Academic journal article Canadian Journal of Sociology

Feminization of Professions: The Case of Women in Dentistry (1)

Academic journal article Canadian Journal of Sociology

Feminization of Professions: The Case of Women in Dentistry (1)

Article excerpt

Abstract: The potential impact of feminization upon professions is examined through a case study of the Ontario dental profession. Women are entering dentistry in larger numbers, and if women practice differently than men, then their increased participation may alter the nature of dental practice. Using data from a survey of dentists in Ontario conducted in 2002 (N=484), this study finds that there are very few differences between male and female dentists in terms of practice characteristics and attitudes towards practise. Although men and women tend to differ in their practice type and average income, they, on average, resemble one another in terms of working hours, practice location and professional attitudes. Nevertheless, age emerged as an important mediating factor and some gender differences do exist amongst the younger cohorts of dentists. The implications of these findings for dentistry, and the feminization of professions more generally, are discussed.

Resume: Cet article examine l'impact potentiel de la feminisation sur les professions au moyen d'une etude de cas dans les professions dentaires en Ontario. Les femmes embrassent la medecine dentaire en grand nombre et si elles pratiquent cet art differemment des hommes, alors leur plus grande participation a la profession peut modifier la nature meme de la pratique dentaire. A partir de donnees provenant d'un sondage far en 2002 (N=484) aupres de dentistes en Ontario, l'etude a revele qu'il y avait tres peu de differences entre les dentistes hommes et femmes en ce qui a trait aux caracteristiques de la pratique et leur attitude a l'egard de celle-ci. Bien que les hommes et les femmes different dans leur genre de pratique et revenu moyen, ils se ressemblent en general, en ce qui concerne leurs beures de travail, l'emplacement de leur pratique et leurs attitudes professionnelles. Pourtant, l'age est apparu comme etant un facteur mediateur et il existe certes des differences de genre chez les cohortes plus jeunes de dentistes. Les implications de ces conclusions pour l'art dentaire et la feminisation des professions en general y sont traitees.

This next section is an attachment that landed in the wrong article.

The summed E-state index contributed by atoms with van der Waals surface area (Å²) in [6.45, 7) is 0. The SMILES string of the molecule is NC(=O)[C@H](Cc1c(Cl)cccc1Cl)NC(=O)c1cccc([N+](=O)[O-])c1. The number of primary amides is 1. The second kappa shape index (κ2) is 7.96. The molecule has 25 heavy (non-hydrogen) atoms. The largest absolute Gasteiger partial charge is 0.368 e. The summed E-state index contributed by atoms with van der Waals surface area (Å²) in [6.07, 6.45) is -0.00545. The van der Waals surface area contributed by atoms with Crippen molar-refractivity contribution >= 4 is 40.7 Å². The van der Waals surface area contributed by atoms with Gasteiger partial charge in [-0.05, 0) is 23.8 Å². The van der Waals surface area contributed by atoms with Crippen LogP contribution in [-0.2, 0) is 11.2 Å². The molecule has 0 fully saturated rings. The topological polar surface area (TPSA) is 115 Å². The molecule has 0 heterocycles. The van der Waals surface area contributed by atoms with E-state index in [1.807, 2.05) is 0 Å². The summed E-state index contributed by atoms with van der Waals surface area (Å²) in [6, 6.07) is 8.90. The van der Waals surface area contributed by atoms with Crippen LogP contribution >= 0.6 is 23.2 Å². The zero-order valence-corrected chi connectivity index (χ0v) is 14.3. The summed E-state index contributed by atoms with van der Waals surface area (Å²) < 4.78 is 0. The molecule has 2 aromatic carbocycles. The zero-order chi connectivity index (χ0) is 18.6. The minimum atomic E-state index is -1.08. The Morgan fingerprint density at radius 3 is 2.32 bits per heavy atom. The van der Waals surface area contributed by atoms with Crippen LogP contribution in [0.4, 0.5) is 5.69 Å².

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In recent decades, countries like Canada have witnessed a feminization of professional employment. Women have been moving into formerly male-dominated professions in great numbers. According to the 2001 Canadian census, women compose 34 percent of all lawyers, 33 percent of all medical doctors, and 27.6 percent of all dentists. A continuing increase in women's participation is forecast for the next several years as currently women make up roughly half of all new graduates and students in each of these professions (McKenzie Leiper, 2003; McMurray et al., 2002; O'Keefe, 2000). This trend first became an issue of sociological discussion and debate over a decade ago. Many scholars and professional practitioners alike have wondered what the impact of women's participation within male-dominated professions will be (for example, Muzzin et al., 1994; O'Keefe, 2000; Riska, 2001; Frize, 1997). Does the entrance of women signal a decline in professional status? Does it engender change in the nature of professional practice itself? A number of studies have explored these issues, but few concrete answers are evident.

In this paper, I explore the impact of feminization within male-dominated professions through a case study of dentistry in Ontario. Dentistry has feminized more slowly than the professions of pharmacy, law and medicine, but it has experienced a greater influx of women than other stubbornly male-dominated professions like engineering and architecture. While a number of studies have explored the movement of women into pharmacy, medicine and law, little attention has been paid to women's entrance into dentistry. Yet, because of the slower rate of women's entrance, and the greater incidence of private practice amongst dentists compared to other professionals, dentistry provides an interesting case for the study of feminization. …

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